Aspiration of pus was done. Gram stain of pus showed plenty of pus cells and a few gram negative bacilli. Culture of the pus sample was done, which grew gram negative, non-fermenting bacteria. The isolate was identified as S.typhi by standard biochemical tests and it was confirmed by the slide agglutination test by using polyvalent and monovalent antisera(11), (12), (13). Antibiotic susceptibility testing was done and was interpreted as per Clinical Laboratory Standards Institute Guidelines (11) .The isolate was sensitive to Amoxycillin, Chloramphenicol, Cotrimaxazole, Ciprofloxacin, Cefixime, Ceftriaxone, Cefotaxime and Ofloxacin. The patient was treated with ciprofloxacin with which she recovered completely.
Enteric fever is the most common presentation of Salmonella typhi. In enteric fever, there is bacteremia and seeding of bacteria to all the parts of the body including the bones and joints. The other presentations like neuropsychiatric, cardiovascular, hepatobiliary and genitourinary manifestations have also been seen. Occasionally, focal lesions such as osteomyelitis, sacroiliitis, brain abscess, and spleen and liver abscess have also been reported (1). Although any skeletal site can become infected, Salmonella infections of the bone typically involve the long bones, the chondrosternal junctions, the knee, the shoulder, the hip, the sacroiliac joints and the spine(1).Septic arthritis of the hip caused by S.typhi is very rare(3). More than 100 cases of salmonella arthritis were reviewed, which revealed a disease primarily of children and young adults, with a favourable response (2).All the cases reported were culture positive. Some of the cases showed a high widal titre as in this case. The correlation between the widal test and culture positive cases are shown in the (Table/Fig 1).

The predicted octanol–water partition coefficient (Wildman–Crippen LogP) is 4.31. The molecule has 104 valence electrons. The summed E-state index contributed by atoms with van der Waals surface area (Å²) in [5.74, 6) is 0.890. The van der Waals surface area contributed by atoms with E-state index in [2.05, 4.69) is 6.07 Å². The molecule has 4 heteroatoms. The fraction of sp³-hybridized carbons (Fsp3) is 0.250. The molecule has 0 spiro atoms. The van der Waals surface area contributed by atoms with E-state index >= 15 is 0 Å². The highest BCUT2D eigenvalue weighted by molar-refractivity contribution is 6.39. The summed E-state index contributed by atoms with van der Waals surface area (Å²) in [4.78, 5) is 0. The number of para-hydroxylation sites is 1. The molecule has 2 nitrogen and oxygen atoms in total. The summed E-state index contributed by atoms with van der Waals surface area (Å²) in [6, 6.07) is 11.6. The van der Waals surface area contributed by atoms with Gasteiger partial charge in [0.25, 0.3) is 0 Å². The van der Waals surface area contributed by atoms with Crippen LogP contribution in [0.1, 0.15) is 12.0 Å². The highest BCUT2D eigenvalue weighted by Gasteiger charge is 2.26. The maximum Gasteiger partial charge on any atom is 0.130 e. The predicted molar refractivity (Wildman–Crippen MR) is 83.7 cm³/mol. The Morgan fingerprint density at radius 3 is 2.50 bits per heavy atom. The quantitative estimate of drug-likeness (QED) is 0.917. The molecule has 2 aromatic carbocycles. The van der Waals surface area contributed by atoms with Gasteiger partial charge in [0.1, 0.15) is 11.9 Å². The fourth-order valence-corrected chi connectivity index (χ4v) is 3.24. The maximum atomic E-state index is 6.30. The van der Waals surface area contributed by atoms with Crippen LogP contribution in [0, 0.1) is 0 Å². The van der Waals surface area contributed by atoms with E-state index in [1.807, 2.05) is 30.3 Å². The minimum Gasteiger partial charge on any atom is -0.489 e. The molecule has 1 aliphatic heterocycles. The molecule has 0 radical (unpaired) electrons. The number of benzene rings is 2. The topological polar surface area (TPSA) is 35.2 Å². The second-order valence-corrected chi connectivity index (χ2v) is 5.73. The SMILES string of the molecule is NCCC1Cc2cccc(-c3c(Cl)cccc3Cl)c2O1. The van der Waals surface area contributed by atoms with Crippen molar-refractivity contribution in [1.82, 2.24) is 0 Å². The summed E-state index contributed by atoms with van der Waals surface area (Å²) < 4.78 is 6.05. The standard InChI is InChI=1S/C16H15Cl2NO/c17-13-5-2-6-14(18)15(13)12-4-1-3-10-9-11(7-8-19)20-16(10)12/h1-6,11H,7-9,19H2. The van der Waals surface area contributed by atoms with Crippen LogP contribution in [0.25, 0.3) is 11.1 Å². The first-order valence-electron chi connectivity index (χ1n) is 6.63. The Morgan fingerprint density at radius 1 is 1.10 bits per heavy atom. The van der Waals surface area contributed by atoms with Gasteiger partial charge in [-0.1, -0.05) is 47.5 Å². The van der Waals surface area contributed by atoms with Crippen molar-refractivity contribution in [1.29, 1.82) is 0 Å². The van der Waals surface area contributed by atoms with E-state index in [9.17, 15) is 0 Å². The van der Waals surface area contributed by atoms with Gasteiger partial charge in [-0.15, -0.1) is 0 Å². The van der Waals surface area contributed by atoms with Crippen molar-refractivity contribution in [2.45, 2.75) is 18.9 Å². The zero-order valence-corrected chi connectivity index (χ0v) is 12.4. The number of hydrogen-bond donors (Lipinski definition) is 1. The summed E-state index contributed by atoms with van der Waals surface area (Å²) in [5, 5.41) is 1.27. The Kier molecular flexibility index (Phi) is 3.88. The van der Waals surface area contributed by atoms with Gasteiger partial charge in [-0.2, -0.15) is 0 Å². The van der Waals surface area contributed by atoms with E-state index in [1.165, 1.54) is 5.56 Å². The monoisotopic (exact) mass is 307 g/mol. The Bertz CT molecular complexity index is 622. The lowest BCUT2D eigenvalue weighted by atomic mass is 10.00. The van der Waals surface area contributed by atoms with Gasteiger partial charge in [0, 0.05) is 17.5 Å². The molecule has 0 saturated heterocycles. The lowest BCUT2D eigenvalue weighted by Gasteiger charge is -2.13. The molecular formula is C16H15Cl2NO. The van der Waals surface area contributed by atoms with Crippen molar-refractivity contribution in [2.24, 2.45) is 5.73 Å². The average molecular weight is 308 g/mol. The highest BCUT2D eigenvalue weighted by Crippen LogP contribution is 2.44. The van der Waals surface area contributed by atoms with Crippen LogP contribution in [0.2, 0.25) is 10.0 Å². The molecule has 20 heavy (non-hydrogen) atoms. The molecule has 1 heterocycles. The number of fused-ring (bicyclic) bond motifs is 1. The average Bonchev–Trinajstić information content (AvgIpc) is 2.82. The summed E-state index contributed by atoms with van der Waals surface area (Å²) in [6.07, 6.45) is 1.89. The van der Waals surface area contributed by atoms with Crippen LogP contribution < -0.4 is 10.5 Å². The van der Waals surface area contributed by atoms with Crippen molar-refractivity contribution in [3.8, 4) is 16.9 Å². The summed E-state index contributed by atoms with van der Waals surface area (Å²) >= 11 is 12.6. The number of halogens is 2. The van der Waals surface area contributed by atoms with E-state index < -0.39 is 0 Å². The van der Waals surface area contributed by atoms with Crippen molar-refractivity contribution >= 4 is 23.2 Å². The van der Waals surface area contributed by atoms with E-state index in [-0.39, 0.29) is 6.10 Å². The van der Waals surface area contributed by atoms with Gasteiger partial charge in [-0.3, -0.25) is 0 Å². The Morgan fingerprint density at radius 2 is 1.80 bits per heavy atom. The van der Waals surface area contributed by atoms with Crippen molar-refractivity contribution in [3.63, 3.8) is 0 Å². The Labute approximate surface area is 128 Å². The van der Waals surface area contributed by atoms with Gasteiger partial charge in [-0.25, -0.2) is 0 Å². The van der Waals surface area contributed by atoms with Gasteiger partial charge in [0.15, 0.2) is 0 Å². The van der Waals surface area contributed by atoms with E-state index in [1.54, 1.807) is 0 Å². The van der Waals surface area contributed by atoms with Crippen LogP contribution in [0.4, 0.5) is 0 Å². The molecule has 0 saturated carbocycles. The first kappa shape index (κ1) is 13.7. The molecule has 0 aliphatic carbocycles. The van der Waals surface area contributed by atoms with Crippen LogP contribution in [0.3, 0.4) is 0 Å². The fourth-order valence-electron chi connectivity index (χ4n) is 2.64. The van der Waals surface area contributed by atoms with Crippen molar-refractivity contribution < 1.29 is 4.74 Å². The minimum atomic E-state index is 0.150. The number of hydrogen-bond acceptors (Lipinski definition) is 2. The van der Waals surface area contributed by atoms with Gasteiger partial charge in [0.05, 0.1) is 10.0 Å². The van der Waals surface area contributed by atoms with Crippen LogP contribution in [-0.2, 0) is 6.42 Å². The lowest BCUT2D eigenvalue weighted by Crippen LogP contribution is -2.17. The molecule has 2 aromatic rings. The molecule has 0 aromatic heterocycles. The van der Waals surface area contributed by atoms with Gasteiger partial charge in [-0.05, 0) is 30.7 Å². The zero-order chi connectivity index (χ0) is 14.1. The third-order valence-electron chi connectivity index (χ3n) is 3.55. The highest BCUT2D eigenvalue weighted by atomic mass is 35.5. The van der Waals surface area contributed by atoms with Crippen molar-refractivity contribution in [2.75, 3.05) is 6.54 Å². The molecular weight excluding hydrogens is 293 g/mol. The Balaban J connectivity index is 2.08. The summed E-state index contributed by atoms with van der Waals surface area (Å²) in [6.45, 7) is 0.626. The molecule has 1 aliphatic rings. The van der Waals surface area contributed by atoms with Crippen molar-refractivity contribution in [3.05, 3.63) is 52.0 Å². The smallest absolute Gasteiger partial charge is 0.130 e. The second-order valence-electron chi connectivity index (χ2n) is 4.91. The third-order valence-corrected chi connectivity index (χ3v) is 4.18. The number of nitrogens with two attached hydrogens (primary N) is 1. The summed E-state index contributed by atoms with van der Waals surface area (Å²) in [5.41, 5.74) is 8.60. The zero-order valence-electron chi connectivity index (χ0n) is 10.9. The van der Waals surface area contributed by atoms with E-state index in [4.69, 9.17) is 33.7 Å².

In the present case, there was a history of typhoid fever one month before the joint involvement and also a history of viral meningitis, approximately two months prior to this. The continuous ill health and the debilitated state may be the underlying cause for this focal sepsis. Correct diagnosis and treatment at the right time saved the affected hip joint in this case.
To conclude, in areas where enteric infections with salmonella are endemic, bacteremia can occur in immunosuppressed individuals and in children, with congenital diseases in whom infection has a tendency to spread haematogenously to larger joints (2), (5), .So, physicians should be aware of this rare manifestation of S.typhi infection. All cases of pyrexia of unknown origin with or without bone involvement should be properly investigated and treated.
Widal test should be done along with the culture, which will help reinforce the diagnosis. Early diagnosis, surgical intervention and administration of appropriate systemic antibiotics play a pivotal role in successful treatment.
Septic arthritis, arthritis of hip, Salmonella typhi